Zisook et al. (2018) USA [40] People bereaved by suicide SB), accident, homicide (A/H), and natural causes (NC) with ≥30 ITG score
Exclusion: Being suicidal, other psychiatric disorders except depression, other treatments
Total N = 395
SB
N = 58
A/H N = 74
NC N = 263
SB
Medication N = 14
Placebo N = 17
CGT + Medication N = 17
CGT + Placebo N = 13
Range 18–95
SB M = 47.2, SD = 14.1
A/H M = 51.6, SD = 14.8
NC
N = 54.6, SD = 14.2
Male/female
SB
10/48, 17%/82%
A/H 18/56, 24%/76%
NC 59/204, 22%/78%
Time since death
SB
M = 3.9 yrs.
SD = 4.6
A/H
M = 6.6
SD = 9.1
NC
4.3
SD = 7.1
SB deceased is a partner 18 (31%), parent 7 (12%), child 19 (33%), other 14 (24%)
Individual
Clinical setting
Manual-based structured Complicated Grief Therapy (CGT)
Therapists, including social workers, psychiatrists, psychologists
Antidepressant medication (citalopram)with individual follow-up
Facilitated by Trained researcher
CGT: 16 sessions over 20 weeks
Medication: 12-week with 2–4 weekly visits until week 20
Grief (CG-CGI-I, GRAQ, ICG, SCI-CG, TBAQ)
Suicidal ideation (C-SSRS-R)
Work/social adjustment (WSAS)
Lower improvement on clinician-rated CG-CGI-I in SB vs. A/H and NC groups (p < 0.5).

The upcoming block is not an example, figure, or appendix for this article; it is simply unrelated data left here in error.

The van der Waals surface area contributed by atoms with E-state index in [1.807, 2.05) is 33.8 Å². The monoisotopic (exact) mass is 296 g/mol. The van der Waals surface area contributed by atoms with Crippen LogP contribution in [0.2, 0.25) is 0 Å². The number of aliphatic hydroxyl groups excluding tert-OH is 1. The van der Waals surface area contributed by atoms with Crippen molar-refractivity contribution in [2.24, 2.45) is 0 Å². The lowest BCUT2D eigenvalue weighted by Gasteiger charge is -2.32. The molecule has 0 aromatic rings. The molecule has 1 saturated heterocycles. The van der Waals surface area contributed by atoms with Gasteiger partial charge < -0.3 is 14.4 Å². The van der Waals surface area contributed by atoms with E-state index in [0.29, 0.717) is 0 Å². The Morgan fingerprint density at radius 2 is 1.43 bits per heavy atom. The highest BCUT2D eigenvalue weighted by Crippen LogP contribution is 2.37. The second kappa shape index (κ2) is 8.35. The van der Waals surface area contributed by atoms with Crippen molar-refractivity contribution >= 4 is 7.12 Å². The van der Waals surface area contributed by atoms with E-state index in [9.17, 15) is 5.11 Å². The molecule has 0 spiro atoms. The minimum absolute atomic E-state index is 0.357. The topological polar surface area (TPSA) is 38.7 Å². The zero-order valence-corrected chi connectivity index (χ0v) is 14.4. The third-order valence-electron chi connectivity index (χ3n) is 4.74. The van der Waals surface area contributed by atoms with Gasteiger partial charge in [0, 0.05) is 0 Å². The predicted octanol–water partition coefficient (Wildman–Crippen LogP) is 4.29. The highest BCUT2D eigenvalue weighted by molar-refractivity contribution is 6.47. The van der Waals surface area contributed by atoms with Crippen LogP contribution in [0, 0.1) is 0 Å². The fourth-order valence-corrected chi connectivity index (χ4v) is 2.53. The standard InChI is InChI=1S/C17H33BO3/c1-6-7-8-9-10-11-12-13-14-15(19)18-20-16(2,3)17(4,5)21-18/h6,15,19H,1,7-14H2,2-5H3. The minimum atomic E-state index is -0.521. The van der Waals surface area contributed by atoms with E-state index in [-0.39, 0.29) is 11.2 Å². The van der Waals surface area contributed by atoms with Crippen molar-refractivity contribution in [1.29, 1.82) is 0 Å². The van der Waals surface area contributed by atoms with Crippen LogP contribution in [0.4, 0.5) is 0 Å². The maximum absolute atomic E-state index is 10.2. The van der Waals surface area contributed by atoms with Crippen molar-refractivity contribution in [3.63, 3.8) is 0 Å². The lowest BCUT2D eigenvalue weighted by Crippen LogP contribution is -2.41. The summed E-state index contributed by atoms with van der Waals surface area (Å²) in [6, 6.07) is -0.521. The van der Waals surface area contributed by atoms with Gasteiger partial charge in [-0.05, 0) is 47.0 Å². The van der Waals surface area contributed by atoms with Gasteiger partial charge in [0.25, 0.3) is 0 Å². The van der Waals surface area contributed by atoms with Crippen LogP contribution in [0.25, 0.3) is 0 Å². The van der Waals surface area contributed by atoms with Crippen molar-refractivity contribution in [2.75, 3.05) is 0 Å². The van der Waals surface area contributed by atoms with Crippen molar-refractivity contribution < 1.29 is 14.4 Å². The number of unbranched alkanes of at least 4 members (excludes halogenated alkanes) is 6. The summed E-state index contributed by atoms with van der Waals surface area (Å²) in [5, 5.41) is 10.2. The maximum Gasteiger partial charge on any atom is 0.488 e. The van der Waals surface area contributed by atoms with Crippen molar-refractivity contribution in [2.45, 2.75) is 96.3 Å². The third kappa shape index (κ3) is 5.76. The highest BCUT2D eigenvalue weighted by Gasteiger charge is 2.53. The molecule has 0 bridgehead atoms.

N.s. differences on other measures of grief, suicidal ideation or work/social adjustment between SB, A/H and NC groups.
Low rates of post treatment active suicidal ideation in SB, A/H and NC groups.
  1. APSA: Adolescent Problem Solving Appraisal [60]; BDI: Beck Depression Inventory [48]; BHS: Beck Hopelessness Scale [61]; BSI: Brief Symptom Inventory [50]; CDI: Children’s Depression Inventory [62]; CES-D: Center for Epidemiological Studies Depression Scale [49]; CG-CGI-I: Complicated Grief Clinical Global Impressions Scale – Improvement [63]; CPTSRI: Childhood Posttraumatic Stress Reaction Index [64]; C-SSRS-r: Columbia Suicide Severity Rating Scale – Revised [52]; GCQ: Grief Cognitions Questionnaire [46]; GEI: Grief Experience Inventory [47]; GEQ: Grief Experience Questionnaire [65]; GRAQ: Grief-Related Avoidance Questionnaire [66]; GRQ: Grief Recovery Questions [57]; IES: Impact of Event Scale [67]; ITG: Inventory of Traumatic Grief [68]; PSI: Paykel’s Suicidality Items [69]; RBQ: Risk Behavior Questionnaire [70]; RCMAS: Revised Children’s Manifest Anxiety Scale [71]; SAICA: Social Adjustment Inventory for Children and Adolescents [72]; SAS: Social Adjustment Scale [51]; SCAN 2.1: Schedules for Clinical Assessment in Neuropsychiatry [73]; SCI-CG: Structured Clinical Interview for Complicated Grief [74]; SES: Self Efficacy Scale [75]; SPP: Self-Perception Profile for Adolescents [76]; TBQ: Typical Beliefs Questionnaire [77]; TRGR2L: Traumatic Grief Evaluation of Response to Loss [45]; UCL: Utrecht Coping List [78]; WSAS: Work and Social Adjustment Scale [79]; YSR: Youth Self Report Child Behavior Checklist [80]